CHICAGO–Carrot or stick?
Both approaches have advocates when it comes to a critical retirement security goal: getting more workers at small businesses to save for retirement.
The carrot strategy calls for making it easier for small employers to offer 401(k) accounts to workers by reducing cost and administrative burden. The stick is a possible requirement that small employers who do not offer their own plans allow workers to contribute to government-sponsored Individual Retirement Accounts (IRAs).
A growing number of states have been tackling the small-business coverage problem by creating these auto-IRA plans – and the stick is rather small. In most cases, employers above a certain size are required to set up automatic payroll deduction for workers. Employers are not required to make matching contributions or to administer the plans.
But President Donald Trump announced his support recently for the carrot—a concept known as open multiple-employer plans, or MEPs. Trump signed an executive order late last month directing the government to consider ways to liberalize rules governing these retirement plans, which already enjoy bipartisan backing in Congress and strong support from the financial services industry.
The executive order also directs the U.S. Department of Treasury to review the formulas to determine how much retirees must withdraw from tax-deferred accounts annually, with an eye toward letting them keep more of their savings longer.
What exactly constitutes a “small business” varies depending on industry and other factors, with some definitions capping the number of employees at 1,500 and others at just 10.
So what is an open MEP, and why might we need them?
Data shows that workers at small businesses are far less likely to be offered a 401(k) plan than their counterparts at larger companies. Just 28 percent of U.S. firms with fewer than 10 employees offered workers a plan in 2012, according to research by the Social Security Administration. The coverage numbers were higher for companies with 25 to 49 workers (63 percent) and those with 50 to 99 workers (73 percent). By comparison, 87 percent of firms with 100 or more workers offered their workers a 401(k) plan.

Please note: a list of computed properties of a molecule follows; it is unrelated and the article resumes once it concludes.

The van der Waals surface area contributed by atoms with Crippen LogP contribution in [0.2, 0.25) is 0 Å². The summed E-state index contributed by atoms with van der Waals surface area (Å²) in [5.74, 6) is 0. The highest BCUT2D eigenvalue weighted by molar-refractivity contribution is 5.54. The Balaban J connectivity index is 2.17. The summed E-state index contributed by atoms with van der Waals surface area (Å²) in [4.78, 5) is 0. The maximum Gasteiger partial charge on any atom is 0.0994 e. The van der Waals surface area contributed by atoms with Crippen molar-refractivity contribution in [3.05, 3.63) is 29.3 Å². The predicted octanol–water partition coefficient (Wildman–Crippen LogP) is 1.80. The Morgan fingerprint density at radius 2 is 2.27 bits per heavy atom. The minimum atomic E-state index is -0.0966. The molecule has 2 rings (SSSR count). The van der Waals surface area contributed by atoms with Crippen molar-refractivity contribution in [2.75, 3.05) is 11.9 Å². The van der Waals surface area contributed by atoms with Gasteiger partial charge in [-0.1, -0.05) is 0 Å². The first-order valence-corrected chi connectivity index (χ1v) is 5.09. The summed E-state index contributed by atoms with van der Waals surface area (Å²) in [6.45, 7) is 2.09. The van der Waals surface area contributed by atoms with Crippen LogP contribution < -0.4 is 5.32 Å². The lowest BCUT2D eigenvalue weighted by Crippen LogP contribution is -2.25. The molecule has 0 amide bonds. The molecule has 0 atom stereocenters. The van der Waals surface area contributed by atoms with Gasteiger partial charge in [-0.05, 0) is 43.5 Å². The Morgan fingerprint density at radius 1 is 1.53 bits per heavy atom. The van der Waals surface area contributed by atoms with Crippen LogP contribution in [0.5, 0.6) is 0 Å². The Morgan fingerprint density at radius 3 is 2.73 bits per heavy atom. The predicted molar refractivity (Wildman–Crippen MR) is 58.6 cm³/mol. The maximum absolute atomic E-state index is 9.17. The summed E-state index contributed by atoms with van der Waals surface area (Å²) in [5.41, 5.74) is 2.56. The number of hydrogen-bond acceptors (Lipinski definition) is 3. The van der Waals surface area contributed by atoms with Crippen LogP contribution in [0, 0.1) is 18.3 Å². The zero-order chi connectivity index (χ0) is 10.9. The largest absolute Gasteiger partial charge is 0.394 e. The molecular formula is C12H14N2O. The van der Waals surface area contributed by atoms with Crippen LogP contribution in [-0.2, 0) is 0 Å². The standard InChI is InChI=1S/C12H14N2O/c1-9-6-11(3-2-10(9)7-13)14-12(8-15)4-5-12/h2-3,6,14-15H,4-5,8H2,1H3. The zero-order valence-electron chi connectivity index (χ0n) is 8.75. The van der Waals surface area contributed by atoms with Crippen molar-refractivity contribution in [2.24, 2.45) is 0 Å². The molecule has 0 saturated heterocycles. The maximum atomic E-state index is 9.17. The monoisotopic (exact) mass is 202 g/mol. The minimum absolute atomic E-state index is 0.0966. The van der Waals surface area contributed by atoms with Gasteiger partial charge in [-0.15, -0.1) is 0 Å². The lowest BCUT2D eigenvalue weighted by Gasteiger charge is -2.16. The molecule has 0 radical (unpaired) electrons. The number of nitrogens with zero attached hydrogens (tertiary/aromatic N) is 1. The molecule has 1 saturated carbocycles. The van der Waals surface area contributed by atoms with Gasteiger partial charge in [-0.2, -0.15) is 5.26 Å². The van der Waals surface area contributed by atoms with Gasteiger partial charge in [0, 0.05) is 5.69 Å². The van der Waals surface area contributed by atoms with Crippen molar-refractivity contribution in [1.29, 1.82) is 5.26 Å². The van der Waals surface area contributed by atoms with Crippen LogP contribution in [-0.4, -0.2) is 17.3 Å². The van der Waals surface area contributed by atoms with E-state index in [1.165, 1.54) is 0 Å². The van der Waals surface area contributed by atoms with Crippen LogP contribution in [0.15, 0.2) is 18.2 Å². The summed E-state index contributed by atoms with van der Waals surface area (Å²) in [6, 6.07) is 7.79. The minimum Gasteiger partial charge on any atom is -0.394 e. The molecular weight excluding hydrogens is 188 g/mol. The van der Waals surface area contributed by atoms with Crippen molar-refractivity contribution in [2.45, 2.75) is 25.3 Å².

At present, MEPs can be offered only to companies in the same industry or profession; the executive order directs the U.S. Department of Labor and the U.S. Treasury to issue new rules making it easier for small businesses from diverse industries to join open MEPs.
The open-MEP idea has been gaining bipartisan support in Congress—it is a key component of the proposed Retirement Enhancement and Savings Act (RESA).
“Basically, we will be trying to find policy ideas that will help make joining a 401(k) plan a more attractive proposition for small employers, to the ultimate benefit to their employees,” Preston Rutledge, assistant secretary of labor for the Employee Benefits Security Administration, told reporters on a recent conference call.
Major business organizations representing the financial services industry have been pushing open MEPs aggressively, in part as the alternative approach to the state-sponsored plans, which they view as inferior to the 401(k) plans they operate for employers. And the Trump administration backed them up. Last year, it successfully promoted legislation that reversed an earlier Labor Department rule that established guidelines for state and local governments to set up the plans.
Carrot and stick both have their place in boosting the availability of retirement plans at small firms, argues John Scott, director of retirement savings at the Pew Charitable Trusts. “These are complementary ideas,” he said in an interview. He views the state auto IRA plans as good starter accounts for workers. Oregon was the first out the gate with a plan and eight other states—including California and Illinois—are getting ready to launch.
The plans enroll workers by default unless they opt out. Initial contribution levels range from 3 to 5 percent, with contributions invested in low-cost target date funds. But they lack some of the most attractive features offered by large employers’ plans, such as matching contributions and higher annual contribution limits. This year, you can contribute $5,500 to an IRA ($6,500 if you are age 50 or older), but the contribution limit for employees to 401(k) accounts is $18,500.
Tweaking Required Distributions
The executive order also calls for a review of the formulas used to determine the amount of required minimum distributions (RMDs) from tax-deferred retirement accounts. When you reach age 70 1/2, a certain amount of your tax-deferred savings in IRAs and most 401(k) accounts must be drawn down every year under the RMD rules. And younger people need may need to take RMDs on inherited IRAs.
Missing an RMD leaves you on the hook for an onerous 50 percent tax penalty, plus interest, on the amounts you failed to draw on time. Income taxes must be paid on the withdrawn funds, and RMDs also can trigger additional taxes on Social Security income and even high-income Medicare premium surcharges.
The order directs the U.S. Treasury to consider whether the tables should be revised in light of rising longevity (the life expectancy tables were last revised in 2002).
Some proposals for reform of RMDs would go further than reviewing the longevity assumptions. This week, Republicans in the U.S. House of Representatives called for the elimination of RMDs from accounts with $50,000 or less as part of a broader set of tax cuts billed as “Tax Reform 2.0.”
The opinions expressed here are those of Mark Miller, a columnist for Reuters.